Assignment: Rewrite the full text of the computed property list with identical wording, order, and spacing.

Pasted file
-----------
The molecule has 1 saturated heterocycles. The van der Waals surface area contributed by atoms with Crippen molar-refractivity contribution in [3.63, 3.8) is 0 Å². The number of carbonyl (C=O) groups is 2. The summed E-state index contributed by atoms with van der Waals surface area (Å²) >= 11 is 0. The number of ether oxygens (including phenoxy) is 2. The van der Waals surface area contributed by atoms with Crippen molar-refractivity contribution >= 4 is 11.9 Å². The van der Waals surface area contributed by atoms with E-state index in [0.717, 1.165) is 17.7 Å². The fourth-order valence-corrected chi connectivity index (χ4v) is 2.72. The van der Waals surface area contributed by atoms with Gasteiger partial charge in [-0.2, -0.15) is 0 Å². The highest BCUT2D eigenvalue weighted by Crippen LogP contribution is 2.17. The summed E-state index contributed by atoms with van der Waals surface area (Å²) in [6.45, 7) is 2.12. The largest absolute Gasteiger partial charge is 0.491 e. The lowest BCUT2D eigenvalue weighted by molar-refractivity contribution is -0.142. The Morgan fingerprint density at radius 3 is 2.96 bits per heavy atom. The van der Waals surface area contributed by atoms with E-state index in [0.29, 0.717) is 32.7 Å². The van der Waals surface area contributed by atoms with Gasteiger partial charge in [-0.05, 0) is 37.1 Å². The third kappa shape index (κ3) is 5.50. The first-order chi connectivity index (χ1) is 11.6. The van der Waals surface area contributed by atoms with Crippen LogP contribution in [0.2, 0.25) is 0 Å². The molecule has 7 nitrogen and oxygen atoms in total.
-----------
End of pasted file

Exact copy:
The molecule has 1 saturated heterocycles. The van der Waals surface area contributed by atoms with Crippen molar-refractivity contribution in [3.63, 3.8) is 0 Å². The number of carbonyl (C=O) groups is 2. The summed E-state index contributed by atoms with van der Waals surface area (Å²) >= 11 is 0. The number of ether oxygens (including phenoxy) is 2. The van der Waals surface area contributed by atoms with Crippen molar-refractivity contribution >= 4 is 11.9 Å². The van der Waals surface area contributed by atoms with E-state index in [0.717, 1.165) is 17.7 Å². The fourth-order valence-corrected chi connectivity index (χ4v) is 2.72. The van der Waals surface area contributed by atoms with Gasteiger partial charge in [-0.2, -0.15) is 0 Å². The highest BCUT2D eigenvalue weighted by Crippen LogP contribution is 2.17. The summed E-state index contributed by atoms with van der Waals surface area (Å²) in [6.45, 7) is 2.12. The largest absolute Gasteiger partial charge is 0.491 e. The lowest BCUT2D eigenvalue weighted by molar-refractivity contribution is -0.142. The Morgan fingerprint density at radius 3 is 2.96 bits per heavy atom. The van der Waals surface area contributed by atoms with E-state index in [0.29, 0.717) is 32.7 Å². The van der Waals surface area contributed by atoms with Gasteiger partial charge in [-0.05, 0) is 37.1 Å². The third kappa shape index (κ3) is 5.50. The first-order chi connectivity index (χ1) is 11.6. The van der Waals surface area contributed by atoms with Crippen LogP contribution in [0.2, 0.25) is 0 Å². The molecule has 7 nitrogen and oxygen atoms in total.